Big 12 Sports Articles

Why Lincoln Riley is Right to Block Chandler Morris Transfer to TCU

NCAA Football: Oklahoma at West Virginia

The social media storm of criticism aimed at Oklahoma head coach Lincoln Riley has been harsh and emotionally charged. Former Oklahoma QB Chandler Morris has chosen to transfer to Big 12 competitor TCU, and since then Riley and Oklahoma have decided to not release Chandler for immediate eligibility.

The decision has been met with plenty of criticism, even from this very website.

How could a coach who has benefited so substantially from transfer quarterbacks possibly be so bold as to disallow one from transferring from his program? The gall to give a young man such a difficult time seems and feels hypocritical to many.

However, that view is short sighted.

Lincoln Riley is almost always the smartest man in the room, as proven by his opportunities to attend Ivy League schools out of high school. This time is no different. Lincoln’s stance is not some grumpy old man smoking a cigar, pounding his desk, and demanding pictures of Spiderman, desperately just wanting his way in an ever-changing world. No, he is about to see the big picture, and while he has continued to embrace change and shown the ability to adapt on the fly, he can see where this is headed, and he is not on board.


Let us begin by debunking the idea that Riley is hypocritical for his stance. Of the three transfer quarterbacks who have come to help Oklahoma, only one of those players (Jalen Hurts) was granted immediate eligibility.  Jalen was a graduate transfer, who left the SEC to come to the Big 12 Conference. Kyler Murray sat one year. Baker Mayfield sat one year as well, and he was a walk-on. Of course, Lincoln Riley was not in Oklahoma until after the year Baker Mayfield had to sit due to Big 12 rules. Oklahoma pushed hard to allow Baker Mayfield to regain his lost year of eligibility based on the reasonable premise that he was a walk-on player and had not even been able to utilize his red shirt season.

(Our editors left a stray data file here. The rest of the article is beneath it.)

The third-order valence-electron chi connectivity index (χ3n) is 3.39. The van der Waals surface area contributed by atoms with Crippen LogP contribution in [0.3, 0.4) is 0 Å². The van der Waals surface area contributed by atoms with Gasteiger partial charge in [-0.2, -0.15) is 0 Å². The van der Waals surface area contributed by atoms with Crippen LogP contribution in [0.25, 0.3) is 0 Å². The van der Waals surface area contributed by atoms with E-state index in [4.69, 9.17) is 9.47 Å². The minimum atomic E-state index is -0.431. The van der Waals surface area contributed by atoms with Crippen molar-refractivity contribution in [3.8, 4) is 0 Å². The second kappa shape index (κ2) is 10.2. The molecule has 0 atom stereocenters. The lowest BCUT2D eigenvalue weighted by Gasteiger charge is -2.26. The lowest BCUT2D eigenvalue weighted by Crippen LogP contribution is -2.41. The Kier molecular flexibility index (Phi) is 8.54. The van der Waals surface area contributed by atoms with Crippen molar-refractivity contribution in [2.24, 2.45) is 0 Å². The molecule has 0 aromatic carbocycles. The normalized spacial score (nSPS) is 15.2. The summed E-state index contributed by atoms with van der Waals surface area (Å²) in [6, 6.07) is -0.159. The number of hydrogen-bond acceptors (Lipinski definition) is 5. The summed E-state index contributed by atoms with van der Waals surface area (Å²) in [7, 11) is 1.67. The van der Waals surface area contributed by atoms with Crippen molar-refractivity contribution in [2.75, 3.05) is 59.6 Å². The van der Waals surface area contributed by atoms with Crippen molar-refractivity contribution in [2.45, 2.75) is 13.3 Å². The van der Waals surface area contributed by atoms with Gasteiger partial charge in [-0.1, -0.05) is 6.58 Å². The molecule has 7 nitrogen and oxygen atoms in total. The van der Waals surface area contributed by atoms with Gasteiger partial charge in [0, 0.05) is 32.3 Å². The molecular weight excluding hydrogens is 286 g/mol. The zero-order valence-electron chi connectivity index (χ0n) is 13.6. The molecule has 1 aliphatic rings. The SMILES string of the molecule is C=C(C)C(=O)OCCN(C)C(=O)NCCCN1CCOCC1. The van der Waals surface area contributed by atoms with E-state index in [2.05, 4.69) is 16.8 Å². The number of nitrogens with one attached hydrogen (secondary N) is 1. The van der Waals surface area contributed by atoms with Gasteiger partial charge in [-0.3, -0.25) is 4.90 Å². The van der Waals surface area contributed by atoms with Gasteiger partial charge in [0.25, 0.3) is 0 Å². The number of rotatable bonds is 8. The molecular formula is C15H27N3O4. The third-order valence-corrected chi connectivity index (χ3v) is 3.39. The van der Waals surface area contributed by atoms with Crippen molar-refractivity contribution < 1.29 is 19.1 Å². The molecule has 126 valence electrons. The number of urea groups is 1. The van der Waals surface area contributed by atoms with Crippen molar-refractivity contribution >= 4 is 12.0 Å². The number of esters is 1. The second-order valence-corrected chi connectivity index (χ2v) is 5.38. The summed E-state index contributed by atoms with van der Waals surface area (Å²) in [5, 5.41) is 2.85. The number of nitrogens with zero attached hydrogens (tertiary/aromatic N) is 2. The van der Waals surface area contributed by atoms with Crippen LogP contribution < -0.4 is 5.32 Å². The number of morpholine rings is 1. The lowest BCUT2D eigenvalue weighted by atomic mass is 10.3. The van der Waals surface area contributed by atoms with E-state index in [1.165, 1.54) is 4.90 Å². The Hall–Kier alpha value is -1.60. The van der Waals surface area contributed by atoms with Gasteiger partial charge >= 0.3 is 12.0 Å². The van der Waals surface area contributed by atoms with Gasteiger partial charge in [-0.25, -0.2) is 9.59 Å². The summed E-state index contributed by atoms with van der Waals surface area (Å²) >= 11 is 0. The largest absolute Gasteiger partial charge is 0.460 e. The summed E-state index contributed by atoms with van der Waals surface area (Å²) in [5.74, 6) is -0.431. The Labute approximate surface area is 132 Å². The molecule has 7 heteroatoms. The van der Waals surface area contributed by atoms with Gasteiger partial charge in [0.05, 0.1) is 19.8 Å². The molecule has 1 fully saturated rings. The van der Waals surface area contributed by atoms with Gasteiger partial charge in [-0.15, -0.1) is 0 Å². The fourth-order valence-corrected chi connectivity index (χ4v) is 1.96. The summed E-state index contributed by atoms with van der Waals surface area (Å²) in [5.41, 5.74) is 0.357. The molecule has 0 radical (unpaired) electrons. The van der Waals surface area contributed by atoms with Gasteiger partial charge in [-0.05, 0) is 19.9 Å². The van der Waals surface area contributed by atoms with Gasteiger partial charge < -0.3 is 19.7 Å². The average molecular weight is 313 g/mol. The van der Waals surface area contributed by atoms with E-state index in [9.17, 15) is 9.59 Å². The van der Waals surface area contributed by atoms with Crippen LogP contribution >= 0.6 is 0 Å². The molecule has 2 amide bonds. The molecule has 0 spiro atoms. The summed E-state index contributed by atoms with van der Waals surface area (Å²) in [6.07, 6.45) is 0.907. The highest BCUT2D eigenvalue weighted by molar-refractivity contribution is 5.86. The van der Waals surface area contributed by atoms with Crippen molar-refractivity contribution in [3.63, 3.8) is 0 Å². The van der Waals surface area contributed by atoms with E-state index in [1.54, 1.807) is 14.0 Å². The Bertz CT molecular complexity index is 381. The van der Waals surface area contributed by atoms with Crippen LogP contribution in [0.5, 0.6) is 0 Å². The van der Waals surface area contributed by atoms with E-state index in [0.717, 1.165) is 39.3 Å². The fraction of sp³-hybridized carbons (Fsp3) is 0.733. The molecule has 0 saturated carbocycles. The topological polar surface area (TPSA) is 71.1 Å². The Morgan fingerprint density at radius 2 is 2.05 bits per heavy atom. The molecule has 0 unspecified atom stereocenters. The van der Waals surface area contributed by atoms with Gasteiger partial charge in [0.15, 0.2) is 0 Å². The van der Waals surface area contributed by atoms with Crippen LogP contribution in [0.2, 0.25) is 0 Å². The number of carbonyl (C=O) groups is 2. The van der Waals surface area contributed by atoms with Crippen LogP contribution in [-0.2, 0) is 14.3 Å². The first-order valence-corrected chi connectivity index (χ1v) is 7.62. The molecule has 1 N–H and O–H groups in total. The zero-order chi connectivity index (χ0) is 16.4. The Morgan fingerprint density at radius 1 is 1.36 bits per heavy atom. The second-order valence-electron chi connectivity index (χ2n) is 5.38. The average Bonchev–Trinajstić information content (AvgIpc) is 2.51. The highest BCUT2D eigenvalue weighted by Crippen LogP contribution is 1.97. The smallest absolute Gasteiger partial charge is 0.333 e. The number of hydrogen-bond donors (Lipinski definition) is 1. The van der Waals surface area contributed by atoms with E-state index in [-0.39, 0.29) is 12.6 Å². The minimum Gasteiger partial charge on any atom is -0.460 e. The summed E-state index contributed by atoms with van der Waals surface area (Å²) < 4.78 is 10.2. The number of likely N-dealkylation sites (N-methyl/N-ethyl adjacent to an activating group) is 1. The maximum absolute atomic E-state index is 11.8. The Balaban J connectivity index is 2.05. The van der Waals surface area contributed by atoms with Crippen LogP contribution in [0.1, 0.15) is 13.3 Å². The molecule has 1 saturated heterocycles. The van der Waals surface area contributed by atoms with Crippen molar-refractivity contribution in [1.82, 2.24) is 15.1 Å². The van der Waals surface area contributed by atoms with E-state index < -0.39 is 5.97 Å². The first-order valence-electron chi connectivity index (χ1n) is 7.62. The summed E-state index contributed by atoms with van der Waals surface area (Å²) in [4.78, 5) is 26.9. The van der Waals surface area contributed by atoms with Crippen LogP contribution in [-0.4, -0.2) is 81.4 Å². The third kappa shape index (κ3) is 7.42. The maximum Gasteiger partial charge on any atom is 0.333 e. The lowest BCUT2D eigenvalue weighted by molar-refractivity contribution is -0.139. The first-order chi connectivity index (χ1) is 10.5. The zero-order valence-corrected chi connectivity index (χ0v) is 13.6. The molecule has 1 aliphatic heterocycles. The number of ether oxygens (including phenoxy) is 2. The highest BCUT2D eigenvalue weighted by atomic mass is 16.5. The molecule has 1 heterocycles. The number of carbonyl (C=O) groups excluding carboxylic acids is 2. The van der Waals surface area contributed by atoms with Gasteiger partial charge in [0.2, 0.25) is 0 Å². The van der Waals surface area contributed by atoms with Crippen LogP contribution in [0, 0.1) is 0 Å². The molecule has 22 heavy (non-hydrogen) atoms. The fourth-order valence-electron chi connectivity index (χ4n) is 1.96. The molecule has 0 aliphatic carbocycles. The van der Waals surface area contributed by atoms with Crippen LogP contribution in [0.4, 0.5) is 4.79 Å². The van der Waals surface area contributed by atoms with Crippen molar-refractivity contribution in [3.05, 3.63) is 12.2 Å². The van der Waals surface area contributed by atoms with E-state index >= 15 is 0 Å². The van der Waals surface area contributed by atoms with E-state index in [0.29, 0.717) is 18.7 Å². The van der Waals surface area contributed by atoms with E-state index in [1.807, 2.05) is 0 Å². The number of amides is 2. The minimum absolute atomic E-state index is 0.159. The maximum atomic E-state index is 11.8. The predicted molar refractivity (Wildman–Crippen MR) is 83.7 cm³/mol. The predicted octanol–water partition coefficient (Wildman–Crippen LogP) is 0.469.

Originally the other schools disagreed, until suddenly (likely after OU flexed their muscles a bit) they backtracked and created a rule for walk-ons. Though Riley was not sure what he was going to do when Austin Kendall transferred to WVU, he did eventually release him because he was a graduate transfer. This situation, however, is hardly comparable. Chandler Morris did not just simply get beat out by two Heisman winners and graduate. Chandler was a true freshman and he decided to leave. Had he chosen to go to a different league he would have been granted a release by Oklahoma, just like they did for Jalin Conyers, who transferred to Arizona State. 


Transferring within the league is just different, and the point that the ACC has already changed their rule should not mean anything. In fact, the ACC is one of the worst-led Power 5 Conferences, what they do is often the model for what to ignore. Another weird claim on the Twitter-verse is that Riley is doing this because he is “scared” and “he doesn’t want his opponents to have a competitive advantage having his old players”. Oklahoma is more than secure about their odds of beating Texas Christian, folks. TCU has beaten Oklahoma only once since they have joined the Big 12 conference. It was Oklahoma’s worst season in the Bob Stoops era, and Patterson’s best team ever. OU lost the game by four points.

Not only that, but this is the age of communication, do you think no text messages or cell phone calls will take place between a student-athlete and his coaches? Of course not.

Here is the main issue, and it’s mind blowing no one else sees it: If a player wants to leave and go compete immediately within conference it’s simply bad for competition in the sport in general. Imagine a world where Iowa State’s Breece Hall just decides he will transfer to Oklahoma, what if Michael Crabtree chose to leave Texas Tech, only to be immediately eligible and start opposite of Jordan Shipley in 2009? See, I already can tell you do not like this.

At the end of the day, if the rule were to change it would be more beneficial to Oklahoma and Texas. Do you really want to end up in a world where Big 12 standouts can just pull a Kevin Durant? There must be a safety valve in place to prevent such a precedent to be set. Inevitably I believe the Big 12 will fold to public pressure.

But when your favorite player comes to Oklahoma or Texas, just remember, you told Lincoln Riley he was in the wrong today. 

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